Home > About SPCC > News & Publications > SPCC In The News > The Enquirer-Journal on Skills for a New Life

 

Skills for a new life

By Tiffany Lane
The Enquirer-Journal
Mar 28, 2009

E-J staff photo by Rick Crider

Chef Ron Ahlert reviews the order of placement of ingredients to create an appealing tortilla wrap. Ahlert, executive director of the Community Culinary School of Charlotte, was at Anson Correctional Center to give cooking demonstrations to inmates.
POLKTON
Anson Correctional Center inmate Franklin Meaders is serving thyme.

"I've always loved cooking and baking," said Meaders, a former bus driver who occasionally cooks for other inmates. Friday, he and a handful of others sat in on a demonstration by chef Ron Ahlert, executive director of the Community Culinary School of Charlotte.

"I believe these tutorials give the inmate a sense of hope," Ahlert said. "Local business will benefit from the skills learned and demeanor of the individual."

According to its Web site, the culinary school seeks to educate those who experience employment barriers and helps students find jobs at restaurants, hospital cafés, assisted living centers and country clubs.

It was Ahlert's fourth visit to the minimum-security prison at the request of John Dabbs, a food services instructor for South Piedmont Community College.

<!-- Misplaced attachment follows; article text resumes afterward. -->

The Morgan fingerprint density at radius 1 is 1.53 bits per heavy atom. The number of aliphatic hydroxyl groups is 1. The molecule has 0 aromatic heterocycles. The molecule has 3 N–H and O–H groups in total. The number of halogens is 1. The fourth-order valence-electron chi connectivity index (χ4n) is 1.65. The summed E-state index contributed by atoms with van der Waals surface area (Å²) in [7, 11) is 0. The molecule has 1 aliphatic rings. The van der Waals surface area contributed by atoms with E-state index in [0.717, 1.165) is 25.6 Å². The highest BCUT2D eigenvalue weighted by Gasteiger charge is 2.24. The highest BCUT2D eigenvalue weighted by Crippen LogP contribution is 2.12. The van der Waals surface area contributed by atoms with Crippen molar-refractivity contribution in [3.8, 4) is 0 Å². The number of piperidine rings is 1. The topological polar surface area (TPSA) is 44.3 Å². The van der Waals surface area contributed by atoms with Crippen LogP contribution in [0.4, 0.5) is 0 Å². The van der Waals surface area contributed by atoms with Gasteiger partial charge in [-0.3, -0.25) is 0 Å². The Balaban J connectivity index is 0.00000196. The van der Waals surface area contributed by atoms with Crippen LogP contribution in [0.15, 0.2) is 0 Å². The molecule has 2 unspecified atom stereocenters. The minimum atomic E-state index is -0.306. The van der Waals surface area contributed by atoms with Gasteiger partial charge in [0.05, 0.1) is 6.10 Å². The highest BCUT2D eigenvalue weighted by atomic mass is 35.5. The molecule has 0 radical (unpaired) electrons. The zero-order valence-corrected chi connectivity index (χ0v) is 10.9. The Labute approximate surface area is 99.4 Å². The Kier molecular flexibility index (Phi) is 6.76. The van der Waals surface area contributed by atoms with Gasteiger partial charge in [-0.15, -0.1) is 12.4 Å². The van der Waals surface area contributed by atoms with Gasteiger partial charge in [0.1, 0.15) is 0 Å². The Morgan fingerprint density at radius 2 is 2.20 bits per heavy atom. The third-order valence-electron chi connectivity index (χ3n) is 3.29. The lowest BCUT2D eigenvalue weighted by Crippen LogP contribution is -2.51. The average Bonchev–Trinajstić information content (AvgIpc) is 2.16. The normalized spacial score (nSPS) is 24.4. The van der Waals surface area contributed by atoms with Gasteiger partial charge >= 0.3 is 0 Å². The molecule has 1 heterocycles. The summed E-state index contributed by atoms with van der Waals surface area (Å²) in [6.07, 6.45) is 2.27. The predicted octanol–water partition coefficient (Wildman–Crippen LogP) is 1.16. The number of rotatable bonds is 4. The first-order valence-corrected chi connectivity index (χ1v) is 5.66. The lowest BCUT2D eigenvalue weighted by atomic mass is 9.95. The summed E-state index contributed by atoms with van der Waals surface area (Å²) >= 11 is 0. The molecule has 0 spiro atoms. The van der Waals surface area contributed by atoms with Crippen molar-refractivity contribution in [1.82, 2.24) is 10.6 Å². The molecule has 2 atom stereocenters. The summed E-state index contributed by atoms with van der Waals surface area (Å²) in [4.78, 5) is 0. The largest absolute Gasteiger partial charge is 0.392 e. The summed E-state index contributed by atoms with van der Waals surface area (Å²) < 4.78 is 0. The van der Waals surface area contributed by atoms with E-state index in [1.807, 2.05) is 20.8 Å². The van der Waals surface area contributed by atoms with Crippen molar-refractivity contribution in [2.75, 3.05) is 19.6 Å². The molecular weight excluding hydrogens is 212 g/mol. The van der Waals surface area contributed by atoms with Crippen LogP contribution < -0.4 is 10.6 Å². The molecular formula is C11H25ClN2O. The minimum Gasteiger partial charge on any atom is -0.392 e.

"These guys ... not only have to perform in a lab environment," Dabbs said, "they must also take the curriculum end of it (and) pass exams." Interested inmates are taught about food preparation, kitchen safety and sanitation, as well as menu design, building design and food-borne illnesses.

Once Dabbs recommends students for Ahlert's school, Ahlert decides whether to bring them on. Those he chooses complete a 12- to 14-week training program, paid for by helping with Meals on Wheels or other food distribution agencies. The school is a nonprofit organization.

"It's something that I would love to do once I'm released," Meaders said. After seeing the first demonstration, he said, "I really felt that that's where my destiny was." He also hopes the certificate he'll earn from Dabbs' class will help him find a job upon release.

Until then, Meaders said he's learned all about utensil safety, hygiene and refrigeration temperatures.

What about cooking temperatures?

Piece of cake, Meaders said. "Eggs are cooked at 145 degrees, poultry ... at 165 and beef at 155 degrees," he said, adding that he can also rattle off what meats taste good with what.

"I feel the inmates need to know a sense of normalcy and support from the "outside,'" said Ahlert, who emphasizes hospitality, company loyalty and respect among peers as much as cooking techniques.

To learn more about the school, visit www.communityculinary.org.



? 2009 by The Enquirer Journal. All rights reserved.